The BBC's Shoaib Hasan in Karachi says MQM leaders had told him there was "a lot of grief and a lot of sorrow going around".
But, our correspondent says, the situation has remained relatively peaceful.
Mr Farooq was in essence the party's deputy leader, though he had not returned to Pakistan since claiming asylum in the UK, he adds. He had become marginalised recently, but was still powerful in Karachi.
Raza Haroon, a member of the MQM central co-ordination committee in London, told reporters: "He was a gentleman, a very, very soft spoken person with a lot of knowledge, and who was very outspoken as well.
"It's a very huge loss to the party to have lost a senior leader, in such a manner. This is an irreparable loss and a great tragedy for the MQM.
"Nobody could really have thought that this act of violence could happen in London, but at this moment we do not know what happened."

Imran Farooq was attacked outside his home in the north London suburb of Edgware
Dozens of people were killed and hundreds were wounded in several days of clashes in Karachi last month, sparked by the killing of an MQM parliamentarian, Raza Haidar. He was shot dead while attending a funeral.
Most of those killed belonged to the Pashtun community, whom MQM leaders had initially held responsible for the attack. Investigators later said the pro-Taliban militant group, Lashkar-e-Jhangvi, was behind it.
The MQM came to prominence as an advocate for the rights of Pakistan's "Mohajir" community - Urdu speakers who originally travelled to the country from India following partition in 1947.
The party seized power in Karachi - home to Pakistan's largest Urdu-speaking population - in the 1980s. It was accused of involvement in torture, summary killings and other abuses.
In 1992, the authorities launched Operation Clean Up, and over the next six years some 8,000 people were killed and Mr Farooq fled to London. The MQM's leader, Altaf Hussein, has lived in the capital since 1992, and runs it from an anonymous office in the suburb of Barnet.


(50k+ posts) بابائے فورم
Altaf Bhai , do not worry, u could join him if u want.

Altaf Bhai is very saad,
He will be OK if some say, do not worry, u could join Imran Farook, if u want.

He will stop crying immediately...try it. (cry) ==(bigsmile)


Night_Hawk - Blogger
Imran Farooq's key role in Pakistani politics

Imran Farooq helped to run the MQM from his base in London
Imran Farooq, stabbed to death in London, has been an important figure in Pakistani politics for many years. From exile, he has helped lead the MQM (Muttahida Quami Movement) which is the dominant party in Karachi, as the BBC's Syed Shoaib Hasan reports.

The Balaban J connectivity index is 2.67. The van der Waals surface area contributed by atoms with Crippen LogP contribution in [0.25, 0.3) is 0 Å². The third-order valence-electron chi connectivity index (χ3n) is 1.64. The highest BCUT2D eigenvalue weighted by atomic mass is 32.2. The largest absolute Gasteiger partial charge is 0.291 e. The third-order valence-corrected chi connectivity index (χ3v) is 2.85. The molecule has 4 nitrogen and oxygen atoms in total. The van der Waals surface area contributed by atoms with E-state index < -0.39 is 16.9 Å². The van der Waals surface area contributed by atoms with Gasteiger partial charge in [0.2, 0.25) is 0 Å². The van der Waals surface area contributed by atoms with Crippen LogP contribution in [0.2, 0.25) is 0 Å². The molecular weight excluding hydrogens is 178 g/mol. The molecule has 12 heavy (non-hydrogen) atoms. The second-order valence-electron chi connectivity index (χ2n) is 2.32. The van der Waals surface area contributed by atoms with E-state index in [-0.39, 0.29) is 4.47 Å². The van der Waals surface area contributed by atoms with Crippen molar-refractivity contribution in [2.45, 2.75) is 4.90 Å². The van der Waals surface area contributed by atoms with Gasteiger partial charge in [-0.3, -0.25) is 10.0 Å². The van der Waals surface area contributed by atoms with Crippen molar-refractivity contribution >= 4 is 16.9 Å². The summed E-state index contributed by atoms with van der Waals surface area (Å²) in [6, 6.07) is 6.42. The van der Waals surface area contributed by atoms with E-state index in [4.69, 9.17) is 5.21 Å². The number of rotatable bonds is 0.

Imran Farooq vanished from Pakistan in 1992 after security forces launched what was known as "Operation Clean-up" in the city of Karachi.
He reappeared in London in 1999, when he claimed political asylum.
The MQM (Muttahida Quami Movement) was, and still is, the dominant party in Karachi - Pakistan's largest city and commercial capital.
There is a great sense of grief among the MQM party cadre in Karachi at the moment, and party leaders have been seen weeping openly.
Observers say that there could be an unprecedented backlash if the attackers have any connection with Pakistan.
The operation that drove Mr Farooq into exile was targeted against what the then government said was the MQM's use of strong arm tactics against opponents in the city.
Mr Farooq, a former Pakistani parliamentarian, was one of the founding members of the MQM.
Although the party advocated liberal policies, it built its reputation on the back of ethnic violence which wreaked havoc in Karachi in the 1980s.
The violence pitted the Mohajir community - immigrants from India after partition and now the MQM's power base - against the Pashtun ethnic group.
While the MQM rode to power on the back of this conflict, opponents continued to accuse it of using strong arm tactics, including kidnapping, torture and murder.
Growing popularity The MQM's leadership has always denied these accusations.
It says Operation Clean-up was in fact an excuse to target the growing popularity of the only successful working-class party in Pakistan.
Many MQM leaders, including party chief Altaf Hussain and Mr Farooq, left the country for the UK after being charged in a number of criminal cases.
At least 8,000 people died in Operation Clean-up from 1992 to 1998.
During this time, the MQM's anti-government campaign was run from London - with Mr Farooq being largely seen as the key figure.
Although the MQM has since been rehabilitated and is now a key part of Pakistan's PPP-led ruling coalition, its fearsome reputation remains.
In August 2010, at least 80 people were killed in three days of violence after MQM parliamentarian Raza Haider was assassinated in Karachi.
Most of those killed belonged to the Pashtun community, whom MQM leaders had initially held responsible for the attack.
Investigators later laid the responsibility for the attack on jihadist militants belonging to the pro Taliban Lashkar-e-Jhangvi group.
In recent years, the MQM has taken a strident anti-Taliban and anti-jihadist line. The party has also been calling for an anti-militant operation in Karachi, which its says, has become a Taliban and al-Qaeda safe haven.


(50k+ posts) بابائے فورم
Is London Closed Too ????

These people live in London for 20 years, but at the end 100 % jahil and Ganwar...